■ ■ ■

Ten long minutes crawled by like hours.

The student wasn’t responding on the app, and there was no word from Willis or anyone in Waynesboro.

Just after 12:30 p.m., some 45 minutes after the first message arrived, Frankson’s phone rang with an out-of-town area code.

“I’ve got her,” Willis said on the other end of the phone. “She’s safe.”

The officer had reached the student at home and was taking her to the hospital. Willis said the teen wouldn’t be responding to messages on the app but that she was OK.

The trio wiped away tears as they closed their laptops and put away their phones.

“Oh, it still gives me chills,” Frankson said this week.

“I just got home and it felt like I’d run a marathon,” Johnson said.

“It was like the biggest weight was lifted off of us,” Ortel said. “We were moving so fast before that, when we found out she was OK it was such a relief.”

They didn’t tell the other teachers or front office staff about the incident, instead quietly discussing it among themselves in the weeks since.

Corey McClendon, the district’s chief student services officer, praised Ashley Elementary administrators at a recent district board meeting, but the other teachers didn’t know about what happened in Johnson’s office that Thursday in December until this week.

“Implementing a program like that potentially saved a young lady’s life that day,” McClendon said at the board meeting. “She contacted the right people.”

Still, hardly a day goes by when Frankson, Johnson and Ortel don’t think about the teenager in Virginia. They’ve heard from officials there that she’s still getting the help she needs, and are relieved.

“We want her to know we still care about her,” Frankson said. “I think about her every single day.”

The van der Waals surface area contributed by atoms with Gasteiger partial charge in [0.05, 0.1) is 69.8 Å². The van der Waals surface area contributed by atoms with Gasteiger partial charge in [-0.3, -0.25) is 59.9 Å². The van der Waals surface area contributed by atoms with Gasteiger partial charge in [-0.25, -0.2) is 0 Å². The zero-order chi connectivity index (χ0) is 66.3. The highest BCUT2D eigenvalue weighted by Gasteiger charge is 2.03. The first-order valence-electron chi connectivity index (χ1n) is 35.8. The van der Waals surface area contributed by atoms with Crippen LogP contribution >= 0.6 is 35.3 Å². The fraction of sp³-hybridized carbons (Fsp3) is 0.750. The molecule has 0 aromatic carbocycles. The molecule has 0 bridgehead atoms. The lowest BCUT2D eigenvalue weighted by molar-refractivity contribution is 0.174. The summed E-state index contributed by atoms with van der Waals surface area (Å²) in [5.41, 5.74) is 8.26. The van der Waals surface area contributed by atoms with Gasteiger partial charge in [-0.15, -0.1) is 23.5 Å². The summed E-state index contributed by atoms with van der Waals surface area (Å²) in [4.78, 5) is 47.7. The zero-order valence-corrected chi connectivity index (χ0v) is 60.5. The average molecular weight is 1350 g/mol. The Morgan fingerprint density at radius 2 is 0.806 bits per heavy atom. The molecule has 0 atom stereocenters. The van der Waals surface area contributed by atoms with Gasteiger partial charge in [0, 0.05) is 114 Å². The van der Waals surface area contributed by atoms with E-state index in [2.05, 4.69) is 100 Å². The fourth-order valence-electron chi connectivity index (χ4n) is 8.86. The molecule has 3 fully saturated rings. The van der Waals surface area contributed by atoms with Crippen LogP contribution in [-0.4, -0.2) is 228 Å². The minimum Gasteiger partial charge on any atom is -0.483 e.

Although administrators across Frisco ISD receive as many as five STOPit messages every day, Frankson, Johnson and Ortel have only received one — from the teenager who needed help a thousand miles away.

Resources

Here is a partial list of hotlines and websites that offer counseling and resources to help prevent suicide:

National Suicide Prevention Lifeline: 1-800-273-8255. Confidential online chat is also available at www.suicidepreventionlifeline.org.

NorthStar/North Texas Behavioral Health Authority: 1201 Richardson Drive, Suite 270, Richardson, Texas 75080. The 24-hour crisis hotline is 1-866-260-8000, or go to www.ntbha.org.

The Suicide and Crisis Center of North Texas: Call the 24-hour hotline at 214-828-1000 to speak to a trained counselor, or go to www.sccenter.org.

Dallas Metrocare Services: 1-877-283-2121

Grace and Brian Loncar Foundation: The Loncar family recently set up this foundation to help teenagers and families minimize loss and suffering from youth mental illness and suicide. www.graceloncarfoundation.org

American Foundation for Suicide Prevention: Funds research and education programs and provides resources for survivors of suicide loss and people at risk. www.afsp.org.

National Alliance on Mental Illness: National grass-roots mental health organization for people and families affected by mental illness. Resources and information at www.nami.org.